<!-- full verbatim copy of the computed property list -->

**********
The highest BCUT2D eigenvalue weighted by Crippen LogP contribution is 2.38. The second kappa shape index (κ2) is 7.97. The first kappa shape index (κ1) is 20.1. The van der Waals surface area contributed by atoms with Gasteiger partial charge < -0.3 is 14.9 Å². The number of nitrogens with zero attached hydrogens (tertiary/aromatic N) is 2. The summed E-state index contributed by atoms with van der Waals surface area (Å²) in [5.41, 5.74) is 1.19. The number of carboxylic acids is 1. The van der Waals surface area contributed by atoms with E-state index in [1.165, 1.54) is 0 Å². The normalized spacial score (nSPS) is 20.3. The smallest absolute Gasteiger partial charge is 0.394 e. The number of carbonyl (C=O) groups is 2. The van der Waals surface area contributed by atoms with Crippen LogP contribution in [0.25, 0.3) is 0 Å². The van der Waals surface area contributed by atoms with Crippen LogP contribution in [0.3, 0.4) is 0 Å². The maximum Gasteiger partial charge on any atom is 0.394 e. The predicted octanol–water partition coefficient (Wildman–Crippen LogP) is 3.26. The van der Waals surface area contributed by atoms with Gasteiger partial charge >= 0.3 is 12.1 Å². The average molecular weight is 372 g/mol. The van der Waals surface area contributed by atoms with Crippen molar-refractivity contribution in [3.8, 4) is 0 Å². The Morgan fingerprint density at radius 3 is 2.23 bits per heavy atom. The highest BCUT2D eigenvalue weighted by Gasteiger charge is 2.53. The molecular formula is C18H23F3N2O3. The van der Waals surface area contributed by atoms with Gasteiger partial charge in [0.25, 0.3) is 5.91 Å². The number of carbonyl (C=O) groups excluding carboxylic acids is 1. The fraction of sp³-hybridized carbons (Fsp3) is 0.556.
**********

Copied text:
The highest BCUT2D eigenvalue weighted by Crippen LogP contribution is 2.38. The second kappa shape index (κ2) is 7.97. The first kappa shape index (κ1) is 20.1. The van der Waals surface area contributed by atoms with Gasteiger partial charge < -0.3 is 14.9 Å². The number of nitrogens with zero attached hydrogens (tertiary/aromatic N) is 2. The summed E-state index contributed by atoms with van der Waals surface area (Å²) in [5.41, 5.74) is 1.19. The number of carboxylic acids is 1. The van der Waals surface area contributed by atoms with E-state index in [1.165, 1.54) is 0 Å². The normalized spacial score (nSPS) is 20.3. The smallest absolute Gasteiger partial charge is 0.394 e. The number of carbonyl (C=O) groups is 2. The van der Waals surface area contributed by atoms with Crippen LogP contribution in [0.25, 0.3) is 0 Å². The van der Waals surface area contributed by atoms with Crippen LogP contribution in [0.3, 0.4) is 0 Å². The maximum Gasteiger partial charge on any atom is 0.394 e. The predicted octanol–water partition coefficient (Wildman–Crippen LogP) is 3.26. The van der Waals surface area contributed by atoms with Gasteiger partial charge >= 0.3 is 12.1 Å². The average molecular weight is 372 g/mol. The van der Waals surface area contributed by atoms with Crippen molar-refractivity contribution in [3.8, 4) is 0 Å². The Morgan fingerprint density at radius 3 is 2.23 bits per heavy atom. The highest BCUT2D eigenvalue weighted by Gasteiger charge is 2.53. The molecular formula is C18H23F3N2O3. The van der Waals surface area contributed by atoms with Gasteiger partial charge in [0.25, 0.3) is 5.91 Å². The number of carbonyl (C=O) groups excluding carboxylic acids is 1. The fraction of sp³-hybridized carbons (Fsp3) is 0.556.